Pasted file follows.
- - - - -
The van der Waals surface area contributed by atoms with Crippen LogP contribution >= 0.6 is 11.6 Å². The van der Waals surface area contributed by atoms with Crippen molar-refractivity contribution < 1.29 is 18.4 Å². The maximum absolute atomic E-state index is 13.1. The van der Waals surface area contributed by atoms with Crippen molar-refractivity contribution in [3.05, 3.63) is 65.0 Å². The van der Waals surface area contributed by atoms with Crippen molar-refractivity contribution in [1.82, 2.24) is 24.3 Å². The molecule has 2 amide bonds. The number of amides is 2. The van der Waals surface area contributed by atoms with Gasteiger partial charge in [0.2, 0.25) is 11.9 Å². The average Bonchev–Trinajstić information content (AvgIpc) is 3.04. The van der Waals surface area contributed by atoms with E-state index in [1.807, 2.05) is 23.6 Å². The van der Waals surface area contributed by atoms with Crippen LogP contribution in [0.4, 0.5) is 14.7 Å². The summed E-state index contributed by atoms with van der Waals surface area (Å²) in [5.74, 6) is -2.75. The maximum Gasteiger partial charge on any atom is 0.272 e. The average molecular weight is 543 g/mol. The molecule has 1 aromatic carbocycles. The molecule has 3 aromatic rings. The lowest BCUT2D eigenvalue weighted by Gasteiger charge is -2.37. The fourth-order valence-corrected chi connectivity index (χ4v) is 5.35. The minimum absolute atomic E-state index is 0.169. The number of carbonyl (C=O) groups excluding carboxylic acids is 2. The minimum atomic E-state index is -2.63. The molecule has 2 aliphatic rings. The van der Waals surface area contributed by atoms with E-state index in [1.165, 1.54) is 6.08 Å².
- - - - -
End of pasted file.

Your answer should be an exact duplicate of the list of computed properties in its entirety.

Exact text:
The van der Waals surface area contributed by atoms with Crippen LogP contribution >= 0.6 is 11.6 Å². The van der Waals surface area contributed by atoms with Crippen molar-refractivity contribution < 1.29 is 18.4 Å². The maximum absolute atomic E-state index is 13.1. The van der Waals surface area contributed by atoms with Crippen molar-refractivity contribution in [3.05, 3.63) is 65.0 Å². The van der Waals surface area contributed by atoms with Crippen molar-refractivity contribution in [1.82, 2.24) is 24.3 Å². The molecule has 2 amide bonds. The number of amides is 2. The van der Waals surface area contributed by atoms with Gasteiger partial charge in [0.2, 0.25) is 11.9 Å². The average Bonchev–Trinajstić information content (AvgIpc) is 3.04. The van der Waals surface area contributed by atoms with E-state index in [1.807, 2.05) is 23.6 Å². The van der Waals surface area contributed by atoms with Crippen LogP contribution in [0.4, 0.5) is 14.7 Å². The summed E-state index contributed by atoms with van der Waals surface area (Å²) in [5.74, 6) is -2.75. The maximum Gasteiger partial charge on any atom is 0.272 e. The average molecular weight is 543 g/mol. The molecule has 1 aromatic carbocycles. The molecule has 3 aromatic rings. The lowest BCUT2D eigenvalue weighted by Gasteiger charge is -2.37. The fourth-order valence-corrected chi connectivity index (χ4v) is 5.35. The minimum absolute atomic E-state index is 0.169. The number of carbonyl (C=O) groups excluding carboxylic acids is 2. The minimum atomic E-state index is -2.63. The molecule has 2 aliphatic rings. The van der Waals surface area contributed by atoms with E-state index in [1.165, 1.54) is 6.08 Å².